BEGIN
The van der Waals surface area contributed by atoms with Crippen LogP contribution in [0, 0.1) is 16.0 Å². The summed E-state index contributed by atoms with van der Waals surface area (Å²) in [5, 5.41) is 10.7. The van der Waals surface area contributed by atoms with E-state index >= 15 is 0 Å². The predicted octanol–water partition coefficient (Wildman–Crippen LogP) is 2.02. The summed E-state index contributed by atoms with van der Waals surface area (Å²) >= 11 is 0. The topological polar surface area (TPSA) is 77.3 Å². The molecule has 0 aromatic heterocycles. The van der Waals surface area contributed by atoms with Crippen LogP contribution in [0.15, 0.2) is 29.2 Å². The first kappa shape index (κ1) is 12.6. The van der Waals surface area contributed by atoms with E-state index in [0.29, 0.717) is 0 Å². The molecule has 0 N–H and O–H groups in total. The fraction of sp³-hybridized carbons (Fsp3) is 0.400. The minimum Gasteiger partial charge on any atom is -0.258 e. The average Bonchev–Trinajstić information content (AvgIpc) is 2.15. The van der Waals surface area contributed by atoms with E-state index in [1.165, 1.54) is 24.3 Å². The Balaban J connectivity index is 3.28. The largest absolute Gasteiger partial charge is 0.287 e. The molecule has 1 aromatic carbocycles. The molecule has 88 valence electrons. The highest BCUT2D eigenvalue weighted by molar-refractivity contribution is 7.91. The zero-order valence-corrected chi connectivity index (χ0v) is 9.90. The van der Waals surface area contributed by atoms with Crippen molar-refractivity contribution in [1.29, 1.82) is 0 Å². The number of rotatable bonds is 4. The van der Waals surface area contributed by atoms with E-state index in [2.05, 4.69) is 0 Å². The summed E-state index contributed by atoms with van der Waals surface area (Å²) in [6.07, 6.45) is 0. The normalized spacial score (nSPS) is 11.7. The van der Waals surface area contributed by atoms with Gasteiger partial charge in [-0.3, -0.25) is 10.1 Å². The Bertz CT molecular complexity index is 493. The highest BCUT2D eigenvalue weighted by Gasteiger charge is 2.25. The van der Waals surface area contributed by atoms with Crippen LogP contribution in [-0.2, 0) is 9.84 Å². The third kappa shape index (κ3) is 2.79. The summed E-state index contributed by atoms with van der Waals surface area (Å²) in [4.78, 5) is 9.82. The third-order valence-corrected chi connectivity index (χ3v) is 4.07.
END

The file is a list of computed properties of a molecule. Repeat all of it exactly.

The van der Waals surface area contributed by atoms with Crippen LogP contribution in [0, 0.1) is 16.0 Å². The summed E-state index contributed by atoms with van der Waals surface area (Å²) in [5, 5.41) is 10.7. The van der Waals surface area contributed by atoms with E-state index >= 15 is 0 Å². The predicted octanol–water partition coefficient (Wildman–Crippen LogP) is 2.02. The summed E-state index contributed by atoms with van der Waals surface area (Å²) >= 11 is 0. The topological polar surface area (TPSA) is 77.3 Å². The molecule has 0 aromatic heterocycles. The van der Waals surface area contributed by atoms with Crippen LogP contribution in [0.15, 0.2) is 29.2 Å². The first kappa shape index (κ1) is 12.6. The van der Waals surface area contributed by atoms with E-state index in [0.29, 0.717) is 0 Å². The molecule has 0 N–H and O–H groups in total. The fraction of sp³-hybridized carbons (Fsp3) is 0.400. The minimum Gasteiger partial charge on any atom is -0.258 e. The average Bonchev–Trinajstić information content (AvgIpc) is 2.15. The van der Waals surface area contributed by atoms with E-state index in [1.165, 1.54) is 24.3 Å². The Balaban J connectivity index is 3.28. The largest absolute Gasteiger partial charge is 0.287 e. The molecule has 1 aromatic carbocycles. The molecule has 88 valence electrons. The highest BCUT2D eigenvalue weighted by molar-refractivity contribution is 7.91. The zero-order valence-corrected chi connectivity index (χ0v) is 9.90. The van der Waals surface area contributed by atoms with Crippen molar-refractivity contribution in [1.29, 1.82) is 0 Å². The number of rotatable bonds is 4. The van der Waals surface area contributed by atoms with E-state index in [2.05, 4.69) is 0 Å². The summed E-state index contributed by atoms with van der Waals surface area (Å²) in [6.07, 6.45) is 0. The normalized spacial score (nSPS) is 11.7. The van der Waals surface area contributed by atoms with Gasteiger partial charge in [-0.3, -0.25) is 10.1 Å². The Bertz CT molecular complexity index is 493. The highest BCUT2D eigenvalue weighted by Gasteiger charge is 2.25. The van der Waals surface area contributed by atoms with Crippen LogP contribution in [-0.2, 0) is 9.84 Å². The third kappa shape index (κ3) is 2.79. The summed E-state index contributed by atoms with van der Waals surface area (Å²) in [4.78, 5) is 9.82. The third-order valence-corrected chi connectivity index (χ3v) is 4.07.